SwiftAA, the most comprehensive collection of accurate astronomical algorithms just reached v2.0! This is the first version of complete Solar System APIs with units safety and a whopping 90%+ of unit tests coverage.
I am very proud of the result. Lots of things remain in the pipe for an even more amazing v3, but here you have: a complete set of easy-to-read and documented APIs to compute everything you need about the solar system.
It’s been a while now that I chose to make my app iObserve free for all (both on macOS and iPad) and to support it at the basic level (I know iObserve on iPad hasn’t received yet the update it deserves). If you don’t know why, you should read this.
But of course, it keeps thriving! And a lot of people use it! And one of the best channel I have to get a sense of how often it’s being used is the mails I receive to include new builtin observatories. Check this out only for this summer:
It is really warm feeling to see this.
But if you follow this blog, you also know that I am developing arcsecond,io and that it has a dedicated observatories page, right?
Of course, the obvious thing to do is to plug arcsecond.io into iObserve to make it easier for everyone to contribute! And this is what I planned in the past to do, but in the v2.0 of iObserve… which is stalled, because I develop arcsecond.io. Arg!
Enough cheating. This blog post is to announce I will develop an update of iObserve 1.6 to use the observatories in arcsecond.io. That is, I will not wait for v2 of iObserve. The tricky part is that the ObservatoryManager is something essential of the app, and I can’t develop this overnight. But enough said, and back to work!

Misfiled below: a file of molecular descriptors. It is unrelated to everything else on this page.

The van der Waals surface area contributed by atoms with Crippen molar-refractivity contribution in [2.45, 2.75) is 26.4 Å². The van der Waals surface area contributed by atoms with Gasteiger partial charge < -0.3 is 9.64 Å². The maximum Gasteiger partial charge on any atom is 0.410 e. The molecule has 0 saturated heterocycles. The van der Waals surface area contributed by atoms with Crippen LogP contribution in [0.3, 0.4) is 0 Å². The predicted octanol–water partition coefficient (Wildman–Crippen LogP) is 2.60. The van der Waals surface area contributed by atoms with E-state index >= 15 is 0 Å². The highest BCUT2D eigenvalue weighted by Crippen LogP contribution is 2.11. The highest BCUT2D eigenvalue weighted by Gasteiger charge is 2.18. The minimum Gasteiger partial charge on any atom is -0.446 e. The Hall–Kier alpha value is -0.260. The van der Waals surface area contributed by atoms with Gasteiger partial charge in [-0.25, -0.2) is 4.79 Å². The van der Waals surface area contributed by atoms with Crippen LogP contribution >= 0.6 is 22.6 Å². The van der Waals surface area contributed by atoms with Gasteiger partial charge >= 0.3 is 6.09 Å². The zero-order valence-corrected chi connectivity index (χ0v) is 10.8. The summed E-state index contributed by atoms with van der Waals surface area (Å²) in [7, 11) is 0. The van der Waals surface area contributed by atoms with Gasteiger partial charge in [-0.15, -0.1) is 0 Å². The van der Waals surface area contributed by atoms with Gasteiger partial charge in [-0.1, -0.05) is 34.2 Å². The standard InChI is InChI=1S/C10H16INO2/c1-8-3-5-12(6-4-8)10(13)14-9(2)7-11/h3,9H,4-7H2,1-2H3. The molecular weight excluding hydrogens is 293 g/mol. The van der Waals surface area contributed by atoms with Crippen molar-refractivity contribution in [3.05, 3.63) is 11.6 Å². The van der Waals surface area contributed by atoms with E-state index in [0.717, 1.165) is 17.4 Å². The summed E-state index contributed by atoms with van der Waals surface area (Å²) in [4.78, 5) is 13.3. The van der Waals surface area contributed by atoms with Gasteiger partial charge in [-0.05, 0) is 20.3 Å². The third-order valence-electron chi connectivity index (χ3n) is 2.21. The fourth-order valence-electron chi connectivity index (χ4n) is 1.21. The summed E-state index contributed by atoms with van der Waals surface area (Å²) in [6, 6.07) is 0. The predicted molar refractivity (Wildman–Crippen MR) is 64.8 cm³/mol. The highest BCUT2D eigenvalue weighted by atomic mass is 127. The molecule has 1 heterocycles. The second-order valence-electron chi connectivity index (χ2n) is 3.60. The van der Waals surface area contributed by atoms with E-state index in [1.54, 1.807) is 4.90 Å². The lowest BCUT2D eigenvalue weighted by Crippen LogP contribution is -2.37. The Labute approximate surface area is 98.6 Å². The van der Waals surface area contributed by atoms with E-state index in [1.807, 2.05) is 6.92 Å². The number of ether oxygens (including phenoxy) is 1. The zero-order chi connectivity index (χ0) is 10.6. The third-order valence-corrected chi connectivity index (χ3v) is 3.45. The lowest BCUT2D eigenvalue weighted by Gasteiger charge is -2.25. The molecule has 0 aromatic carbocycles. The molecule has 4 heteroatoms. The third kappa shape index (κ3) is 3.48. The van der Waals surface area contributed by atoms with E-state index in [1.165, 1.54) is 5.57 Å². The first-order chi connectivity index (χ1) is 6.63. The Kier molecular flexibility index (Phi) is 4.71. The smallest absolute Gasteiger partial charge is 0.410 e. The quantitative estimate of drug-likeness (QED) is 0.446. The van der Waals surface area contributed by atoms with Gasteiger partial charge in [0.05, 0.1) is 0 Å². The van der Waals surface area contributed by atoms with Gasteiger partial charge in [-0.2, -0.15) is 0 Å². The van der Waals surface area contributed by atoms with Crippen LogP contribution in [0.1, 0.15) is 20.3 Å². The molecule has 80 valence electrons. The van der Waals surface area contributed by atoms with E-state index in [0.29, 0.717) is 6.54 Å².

Collaborative work help great developers to push their own ideas forward. Alexander Vasenin participated to key improvements of SwiftAA, put in place by yours truly. SwiftAA, based itself on AA+ by PJ Naughter, but with much easier and swifty APIs, is the most comprehensive and accurate collection of astronomical algorithms in Swift (and Objective-C along the way).
Alexander just released a wonderful and very detailed iOS app about meteors, called MeteorActive. Find everything about these beautiful phenomena in a snap, thanks to this carefully crafted app. And it’s free!
I may not update this blog very often, but things keep moving forward!
First, I’ve fixed an important bug in SwiftAA, the iOS/macOS framework of astronomical algorithms. There was a confusion on ecliptic coordinates, which was then propagating to other coordinates, and making impossible to have reliable times of Rise, Transit and Set for celestial objects. What a pity if you couldn’t compute these times with SwiftAA! It is now fixed. Check the release. Even if it takes time, I keep moving forward to reach the 2.0 milestone.
The other updates are about arcsecond.io. I made progresses in many compartments: Datasets, Night Logs, Observing Runs, Profiles. Objects page, Publications etc etc. The new root page now has a Google-like search field. For the exoplanets side, I’m working on something very cool, but it isn’t ready yet (planned for v0.3).
You can check the changes and the improvements brought by every release in the dedicated Changelog page.
As for iObserve, I keep receiving new observatories. Thanks to all. I may consider an update of iObserve to use observatories in arcsecond.io once back from vacations. Better not promise anything though, I know how it goes…